Faison: 'I am not challenging Perdue'
Posted September 17, 2011 12:01 p.m. EDT
Updated September 20, 2011 5:32 p.m. EDT
Rep. Bill Faison is clarifying his earlier remarks about running for the Democratic gubernatorial nomination in 2012.
“I am not challenging Perdue in a primary,” he said this morning.
Faison was asked that question twice yesterday, but didn’t give a straightforward answer either time.
“Why not?” I asked.
Faison said he’d been involved in a very difficult medical malpractice mediation yesterday and had stepped out of a conference room to take the call.
“I don’t know. Maybe it was the mediation,” he said. “I was looking through the panes of the window. A lawyer was waiting to talk to me.”
“I could have been distracted,” he concluded. “Maybe there was a better way to handle it.”
Would he consider a run if Perdue were to withdraw from the ballot? “Yes,” he answered.
He declined to clarify his comments yesterday about the challenges Perdue faces for 2012. “My focus is on winning the House back. My focus is on getting us a jobs plan.”
On the plan
Faison said he’s concerned about the “very real probability” of a worsening economy. “I really do believe we’ve got to get the stops put on this before it cascades into a double-dip recession, which is what folks in Washington are talking about.”
He said the jobs plan passed by the GOP this year, offering some employers a $3500 tax credit, is insufficient. “You can’t hire anybody for $3500,” he said. “You’re not going to solve unemployment that way.
“And worse, they came up with a budget that fired people,” Faison added. “You can’t DO that in a recession. It’s like pouring gas on a fire.”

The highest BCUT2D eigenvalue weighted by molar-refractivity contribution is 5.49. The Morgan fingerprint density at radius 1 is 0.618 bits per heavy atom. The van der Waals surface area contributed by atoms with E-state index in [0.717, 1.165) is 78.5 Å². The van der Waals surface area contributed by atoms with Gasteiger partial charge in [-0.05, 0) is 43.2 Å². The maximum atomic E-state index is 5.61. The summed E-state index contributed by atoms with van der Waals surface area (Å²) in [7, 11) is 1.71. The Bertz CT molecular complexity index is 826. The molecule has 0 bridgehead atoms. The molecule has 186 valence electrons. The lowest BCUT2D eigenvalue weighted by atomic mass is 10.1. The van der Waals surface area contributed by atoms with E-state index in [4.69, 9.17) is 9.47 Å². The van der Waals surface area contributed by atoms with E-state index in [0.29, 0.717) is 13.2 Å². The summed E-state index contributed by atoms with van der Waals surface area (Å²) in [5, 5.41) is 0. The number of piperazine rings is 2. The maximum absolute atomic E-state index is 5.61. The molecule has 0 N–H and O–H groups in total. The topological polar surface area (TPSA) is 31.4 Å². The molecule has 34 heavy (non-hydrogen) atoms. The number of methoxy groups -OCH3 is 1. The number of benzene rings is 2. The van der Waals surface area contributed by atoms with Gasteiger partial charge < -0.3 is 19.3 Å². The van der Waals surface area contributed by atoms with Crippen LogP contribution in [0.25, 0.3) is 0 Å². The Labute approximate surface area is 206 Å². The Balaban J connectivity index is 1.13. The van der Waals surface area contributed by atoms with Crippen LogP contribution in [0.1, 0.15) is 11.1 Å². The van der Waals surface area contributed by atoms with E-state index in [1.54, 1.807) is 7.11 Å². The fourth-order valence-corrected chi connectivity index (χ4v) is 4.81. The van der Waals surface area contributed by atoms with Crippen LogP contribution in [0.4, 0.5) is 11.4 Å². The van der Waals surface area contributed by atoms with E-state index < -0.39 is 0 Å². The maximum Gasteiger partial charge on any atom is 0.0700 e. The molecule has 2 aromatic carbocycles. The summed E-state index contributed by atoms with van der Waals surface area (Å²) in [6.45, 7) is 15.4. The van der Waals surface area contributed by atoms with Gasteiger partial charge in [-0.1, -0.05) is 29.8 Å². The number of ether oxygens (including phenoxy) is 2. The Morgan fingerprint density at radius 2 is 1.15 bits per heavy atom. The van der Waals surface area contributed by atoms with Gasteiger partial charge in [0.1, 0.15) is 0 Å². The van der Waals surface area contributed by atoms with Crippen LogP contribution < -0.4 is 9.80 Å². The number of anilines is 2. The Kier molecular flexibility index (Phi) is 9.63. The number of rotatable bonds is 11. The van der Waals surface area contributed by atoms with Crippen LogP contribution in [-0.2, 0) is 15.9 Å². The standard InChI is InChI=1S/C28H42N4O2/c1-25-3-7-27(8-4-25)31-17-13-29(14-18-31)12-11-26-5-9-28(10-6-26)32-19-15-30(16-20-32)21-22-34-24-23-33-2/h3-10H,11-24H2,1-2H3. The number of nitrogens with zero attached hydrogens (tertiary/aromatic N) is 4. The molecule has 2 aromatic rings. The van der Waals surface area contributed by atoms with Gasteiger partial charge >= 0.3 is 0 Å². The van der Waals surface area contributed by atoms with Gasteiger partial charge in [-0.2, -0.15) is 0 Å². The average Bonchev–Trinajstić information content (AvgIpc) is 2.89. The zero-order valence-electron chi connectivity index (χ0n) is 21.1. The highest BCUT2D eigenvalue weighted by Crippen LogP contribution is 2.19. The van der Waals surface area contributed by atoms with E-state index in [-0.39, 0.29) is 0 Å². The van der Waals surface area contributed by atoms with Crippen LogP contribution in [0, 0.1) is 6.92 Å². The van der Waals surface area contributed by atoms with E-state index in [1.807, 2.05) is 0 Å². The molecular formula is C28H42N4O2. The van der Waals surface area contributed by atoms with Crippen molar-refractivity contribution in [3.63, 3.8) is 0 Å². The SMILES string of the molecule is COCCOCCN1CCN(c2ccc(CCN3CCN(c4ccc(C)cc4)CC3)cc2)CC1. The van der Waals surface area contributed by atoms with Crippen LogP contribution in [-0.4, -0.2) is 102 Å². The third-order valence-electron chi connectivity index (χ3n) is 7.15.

Faison is touting a proposal to reinstate a portion of the one-cent sales tax and use the proceeds to hire back some state workers and pay for larger tax breaks for small employers, who he says make up 87% of the employers in NC.
He also said he believes House Speaker Thom Tillis, whom he describes as “a moderate guy,” has been forced to “feed the ultra right-wing social agenda” in order to maintain control of his GOP caucus.
“I just think it’s awful,” Faison said. “We need to deal with the practical problems, and get the yoke of the right wing off the state’s neck.”
Faison ran for the chair of the NC Democratic Party earlier this year, but lost that contest to current chairman David Parker. “My interest in doing that was to find a vehicle, to find a way to try to win back the House. That was my point then, and it’s my point now.”
He also ran for House Speaker in 2007, the year Democrats had to choose a replacement for disgraced former Speaker Jim Black. He ran against now-Senator Dan Blue, now-Minority Leader Joe Hackney, and now-Appropriations chairman Jim Crawford.
Faison, who withdrew early, threw his support to Blue. But when Blue was eliminated, Faison says he backed Hackney, who ultimately won the speakership and held it four years.
Tension in the ranks?
Faison and Hackney have often seemed disconnected this session, though Faison says they are in communication. When Faison rolled out his jobs plan recently, it was without Hackney’s support. That’s not commonly how things are done at the General Assembly.
Thirty-four House Democrats have signed onto Faison’s plan, but Hackney has not yet done so. “The speaker said that if we had a vote in caucus and we adopted it as our position, then he would sign on,” Faison said, but he said there hadn’t been time for a caucus vote on it this week. When there’s time for a vote, he believes the caucus will adopt it.
It’s not clear whether Faison’s plan will be discussed as House and Senate Democrats kick off a statewide bus tour next week. Faison says the tour planning was done without the input of most of the caucus, and was only announced this week, so he and others have prior work obligations that may keep them away. “But it’s certainly something the caucus supports. I support it wholeheartedly.”